Where an antenuptial contract was duly executed by the intended spouses prior to the conclusion of their marriage, and if the contract was registered in the deeds office within the period prescribed by law, the marriage would be considered out of community of property. In the absence of a duly registered antenuptial contract, the marriage will automatically be considered as one of in community of property. This article takes a closer look at the contractual capacity of spouses who are married in community of property to each other.
Subject to certain exceptions, Section 15 of the Matrimonial Property Act No. 88 of 1984 (the “Act”) provides that spouses married in community of property can perform juristic acts regarding the joint estate without the other spouse's consent. However, Section 15(2) and 15(3) outline specific juristic acts that require the consent of the other spouse, and failure to obtain such consent may affect the joint estate in the future.
One such exception pertains to dealings with immovable property. Section 15(2)(a) states that a spouse cannot alienate, mortgage, burden with a servitude, or confer any real right in immovable property forming part of the joint estate without the written consent of the other spouse.
Section 15(2)(b) of the Act specifically provides that a spouse is not permitted to enter into any contract for the alienation, mortgaging, burdening with a servitude or conferring any other real right in any immovable property forming part of the joint estate without the written consent of the other spouse. In essence, a spouse cannot sell immovable property without the other spouse's consent.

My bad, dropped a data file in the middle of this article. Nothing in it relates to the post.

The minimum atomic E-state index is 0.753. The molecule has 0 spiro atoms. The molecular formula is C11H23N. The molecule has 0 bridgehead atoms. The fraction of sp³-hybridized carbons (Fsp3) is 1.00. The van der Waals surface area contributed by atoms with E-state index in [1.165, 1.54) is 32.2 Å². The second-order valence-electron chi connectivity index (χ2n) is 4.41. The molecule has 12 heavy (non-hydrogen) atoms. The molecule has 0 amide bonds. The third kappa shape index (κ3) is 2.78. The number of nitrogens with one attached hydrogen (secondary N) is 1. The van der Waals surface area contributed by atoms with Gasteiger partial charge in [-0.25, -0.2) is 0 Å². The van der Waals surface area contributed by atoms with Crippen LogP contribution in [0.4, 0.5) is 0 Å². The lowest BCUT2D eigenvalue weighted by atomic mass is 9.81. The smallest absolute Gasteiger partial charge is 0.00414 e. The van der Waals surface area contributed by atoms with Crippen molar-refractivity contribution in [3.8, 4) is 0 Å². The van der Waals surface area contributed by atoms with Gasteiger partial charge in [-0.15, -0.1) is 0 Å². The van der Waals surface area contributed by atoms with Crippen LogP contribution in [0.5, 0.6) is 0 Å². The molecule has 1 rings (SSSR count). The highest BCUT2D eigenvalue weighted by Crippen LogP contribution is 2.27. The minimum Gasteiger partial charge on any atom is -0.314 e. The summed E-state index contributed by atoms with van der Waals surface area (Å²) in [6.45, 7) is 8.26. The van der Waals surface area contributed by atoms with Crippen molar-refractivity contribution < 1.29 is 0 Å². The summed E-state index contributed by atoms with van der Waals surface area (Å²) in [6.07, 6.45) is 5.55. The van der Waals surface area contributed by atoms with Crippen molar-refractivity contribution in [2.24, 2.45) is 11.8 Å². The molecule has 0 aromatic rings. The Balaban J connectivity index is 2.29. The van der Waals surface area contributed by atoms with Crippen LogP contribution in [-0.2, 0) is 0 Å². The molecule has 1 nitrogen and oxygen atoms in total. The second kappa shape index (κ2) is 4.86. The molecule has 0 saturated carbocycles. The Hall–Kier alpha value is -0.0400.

This now begs the question - what happens if an agreement of sale was concluded by a spouse who did not obtain the required consent of the other spouse? Does an innocent third party have cause against the joint estate? And what about the rights of the deceived spouse who had no knowledge of the sale?
If a spouse enters into a transaction requiring the other spouse's consent but fails to obtain it, the law generally favours the innocent third party (see Section 15(9)(a) of the Act). The legal position contained in Section 15(9)(a) of the Act was confirmed in the recent case of Vukeya v Ntshane and others  (SCA) where the Supreme Court of Appeal held that a non-consenting spouse is deemed to have consented to the sale of the immovable property if the third party was unaware and could not reasonably have known that the required consent was not obtained.
However, our law can also protect the interests of an innocent spouse in a case where immovable property was disposed of without the required consent.
For instance, upon dissolution of the marriage (either death or divorce), the court can make an adjustment in respect of the division of the joint estate in order for the innocent spouse to be compensated. Naturally, the joint estate must have suffered a loss in order for the court to order that the innocent spouse be compensated.
Furthermore, the Act recognises that there may be instances where a transaction that would normally require the consent of the other spouse may be entered into without the said consent being obtained. Section 16 of the Act provides that when a spouse withholds consent or when the consent for whatever reason cannot be obtained, the court may, on application by the other spouse, grant leave to enter into the transaction.
The court will, however, only allow it if it is satisfied that the consent is being withheld unreasonably or if there is a good reason to dispense with the consent.
It is important for parties married in community of property to understand their contractual capacities when it comes to concluding certain transactions. Spouses are encouraged to seek legal advice if there is doubt as to whether the consent of the other spouse is required for the conclusion of a particular transaction.